I have tested a technique to completely eliminate noise* on digital images based on the signal/noise ratio improvement achieved through overexposition.
At the same time this technique extremely expands the dynamic range of your image in the shadows (don't think of HDR, it's not like that) and recovers in high detail all textures present in the darkest areas of your image.
* It actually does not eliminate noise at all, just takes for every pixel that one with the best signal to noise ratio. That is why textures are not only 100% preserved, but improved.
To do this you simply need to shoot twice making use of a tripod. One shot will be as usual, keeping highlights unburnt. The second shot with be done with a severe overexposition (I found +4EV to be a good value). A simple piece of software merges those two shoots into one final image with no noise on it and fine detail even in the darkest zones. I have converted my modest 350D in a virtually noise-free digital camera with 12 f-stops of real usable dynamic range.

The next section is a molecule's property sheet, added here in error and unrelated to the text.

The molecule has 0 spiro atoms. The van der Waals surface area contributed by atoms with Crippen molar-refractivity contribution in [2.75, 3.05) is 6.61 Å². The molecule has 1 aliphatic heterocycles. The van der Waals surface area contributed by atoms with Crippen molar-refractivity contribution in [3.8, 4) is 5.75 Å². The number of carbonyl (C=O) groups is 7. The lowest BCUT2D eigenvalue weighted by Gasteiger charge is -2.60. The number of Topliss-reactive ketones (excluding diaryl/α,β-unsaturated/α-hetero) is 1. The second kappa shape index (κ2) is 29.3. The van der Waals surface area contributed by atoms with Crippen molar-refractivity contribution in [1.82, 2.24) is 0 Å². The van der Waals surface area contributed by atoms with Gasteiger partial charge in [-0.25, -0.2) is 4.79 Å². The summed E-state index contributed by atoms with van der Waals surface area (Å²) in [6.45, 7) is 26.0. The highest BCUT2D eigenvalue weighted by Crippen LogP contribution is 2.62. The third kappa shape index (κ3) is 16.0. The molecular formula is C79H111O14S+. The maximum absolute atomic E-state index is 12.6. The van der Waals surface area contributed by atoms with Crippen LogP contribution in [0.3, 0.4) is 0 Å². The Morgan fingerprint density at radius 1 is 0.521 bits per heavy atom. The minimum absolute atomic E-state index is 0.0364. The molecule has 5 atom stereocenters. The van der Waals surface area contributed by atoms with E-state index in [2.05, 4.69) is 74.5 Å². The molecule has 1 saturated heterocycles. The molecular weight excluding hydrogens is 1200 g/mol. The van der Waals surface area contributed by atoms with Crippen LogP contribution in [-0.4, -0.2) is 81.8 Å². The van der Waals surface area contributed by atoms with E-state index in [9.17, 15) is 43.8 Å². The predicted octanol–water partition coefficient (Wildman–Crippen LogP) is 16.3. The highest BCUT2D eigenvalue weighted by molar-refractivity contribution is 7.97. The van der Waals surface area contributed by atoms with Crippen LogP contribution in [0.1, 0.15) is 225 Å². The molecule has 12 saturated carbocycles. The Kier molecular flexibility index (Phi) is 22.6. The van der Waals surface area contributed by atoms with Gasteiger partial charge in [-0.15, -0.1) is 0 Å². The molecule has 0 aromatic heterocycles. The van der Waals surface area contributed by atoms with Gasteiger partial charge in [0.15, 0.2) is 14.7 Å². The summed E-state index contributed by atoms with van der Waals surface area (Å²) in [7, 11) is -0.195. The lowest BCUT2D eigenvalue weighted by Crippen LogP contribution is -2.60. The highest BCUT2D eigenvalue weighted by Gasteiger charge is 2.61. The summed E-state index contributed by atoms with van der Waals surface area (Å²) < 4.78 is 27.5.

You are really reinventing the wheel here. Blending together the best parts of frames shot with different exposure levels has been around several years prior to HDR blending being added to Photoshop as a feature. I've been doing so since 2001 or so when I got my first digital camera.
Your technique can be easily duplicated in Photoshop without any special software plugins. Shoot a frame with normal ETTR technique (don't blow the highlights), and a second frame with +3 stops exposure. Process both RAWs with identical settings except for exposure, the second one processed with exposure set to 3 stops below the first. Stack the second exposure on top of the first in Photoshop, with layer blending set as follows:
Split the two halves of the "This Layer" white slider apart by holding down the ALT key, position them as shown, and you're good to go. This will make luminance values of 220 or above come from the normal exposure, and luminance values of 35 or less to come from the +3 exposure layer. All intermediate luminance values are blended from both layers so there is a smooth transition. Setting the white blend point to 220 keeps saturated colors with clipped channels from contaminating the highlights, and seting the black blend point to 35 keeps the worst of the shadow noise from having any effect at all on the final image. Having a 185-point luminance blend range makes sure that there are no visible seams in the blended image. You can save the layer blend settings as a preset for convenient later use.
I've used this technique successfully for many years.